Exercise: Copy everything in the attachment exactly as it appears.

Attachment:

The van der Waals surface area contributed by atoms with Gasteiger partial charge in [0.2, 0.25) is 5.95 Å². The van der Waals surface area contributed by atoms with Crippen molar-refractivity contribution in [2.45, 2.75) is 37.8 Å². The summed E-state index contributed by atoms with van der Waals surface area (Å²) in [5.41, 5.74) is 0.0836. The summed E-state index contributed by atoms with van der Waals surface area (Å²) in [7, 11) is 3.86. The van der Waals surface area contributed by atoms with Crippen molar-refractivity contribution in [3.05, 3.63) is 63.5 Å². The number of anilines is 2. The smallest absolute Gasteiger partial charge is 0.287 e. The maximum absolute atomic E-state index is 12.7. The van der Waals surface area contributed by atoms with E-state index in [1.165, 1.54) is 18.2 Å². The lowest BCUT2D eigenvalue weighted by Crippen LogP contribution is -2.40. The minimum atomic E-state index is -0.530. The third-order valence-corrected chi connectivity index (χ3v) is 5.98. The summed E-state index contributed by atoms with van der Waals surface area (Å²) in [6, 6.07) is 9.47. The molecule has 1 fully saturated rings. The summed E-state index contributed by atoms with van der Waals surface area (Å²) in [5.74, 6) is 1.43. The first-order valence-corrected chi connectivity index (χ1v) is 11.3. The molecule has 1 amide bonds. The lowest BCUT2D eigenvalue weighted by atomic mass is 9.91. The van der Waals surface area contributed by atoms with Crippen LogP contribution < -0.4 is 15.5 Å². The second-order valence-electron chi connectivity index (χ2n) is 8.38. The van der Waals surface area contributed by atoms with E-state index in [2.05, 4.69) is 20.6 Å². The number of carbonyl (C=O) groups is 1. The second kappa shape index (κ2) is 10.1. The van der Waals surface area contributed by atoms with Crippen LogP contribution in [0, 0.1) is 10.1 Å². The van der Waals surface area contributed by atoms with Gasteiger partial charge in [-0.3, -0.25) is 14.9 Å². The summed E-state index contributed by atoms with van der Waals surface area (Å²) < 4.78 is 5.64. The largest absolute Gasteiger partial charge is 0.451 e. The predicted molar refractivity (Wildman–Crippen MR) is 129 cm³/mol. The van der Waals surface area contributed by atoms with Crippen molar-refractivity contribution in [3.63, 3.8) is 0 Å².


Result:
The van der Waals surface area contributed by atoms with Gasteiger partial charge in [0.2, 0.25) is 5.95 Å². The van der Waals surface area contributed by atoms with Crippen molar-refractivity contribution in [2.45, 2.75) is 37.8 Å². The summed E-state index contributed by atoms with van der Waals surface area (Å²) in [5.41, 5.74) is 0.0836. The summed E-state index contributed by atoms with van der Waals surface area (Å²) in [7, 11) is 3.86. The van der Waals surface area contributed by atoms with Crippen molar-refractivity contribution in [3.05, 3.63) is 63.5 Å². The number of anilines is 2. The smallest absolute Gasteiger partial charge is 0.287 e. The maximum absolute atomic E-state index is 12.7. The van der Waals surface area contributed by atoms with E-state index in [1.165, 1.54) is 18.2 Å². The lowest BCUT2D eigenvalue weighted by Crippen LogP contribution is -2.40. The minimum atomic E-state index is -0.530. The third-order valence-corrected chi connectivity index (χ3v) is 5.98. The summed E-state index contributed by atoms with van der Waals surface area (Å²) in [6, 6.07) is 9.47. The molecule has 1 fully saturated rings. The summed E-state index contributed by atoms with van der Waals surface area (Å²) in [5.74, 6) is 1.43. The first-order valence-corrected chi connectivity index (χ1v) is 11.3. The molecule has 1 amide bonds. The lowest BCUT2D eigenvalue weighted by atomic mass is 9.91. The van der Waals surface area contributed by atoms with Crippen LogP contribution < -0.4 is 15.5 Å². The second-order valence-electron chi connectivity index (χ2n) is 8.38. The van der Waals surface area contributed by atoms with E-state index in [2.05, 4.69) is 20.6 Å². The number of carbonyl (C=O) groups is 1. The second kappa shape index (κ2) is 10.1. The van der Waals surface area contributed by atoms with Crippen LogP contribution in [0, 0.1) is 10.1 Å². The van der Waals surface area contributed by atoms with Gasteiger partial charge in [-0.3, -0.25) is 14.9 Å². The summed E-state index contributed by atoms with van der Waals surface area (Å²) < 4.78 is 5.64. The largest absolute Gasteiger partial charge is 0.451 e. The predicted molar refractivity (Wildman–Crippen MR) is 129 cm³/mol. The van der Waals surface area contributed by atoms with Crippen molar-refractivity contribution in [3.63, 3.8) is 0 Å².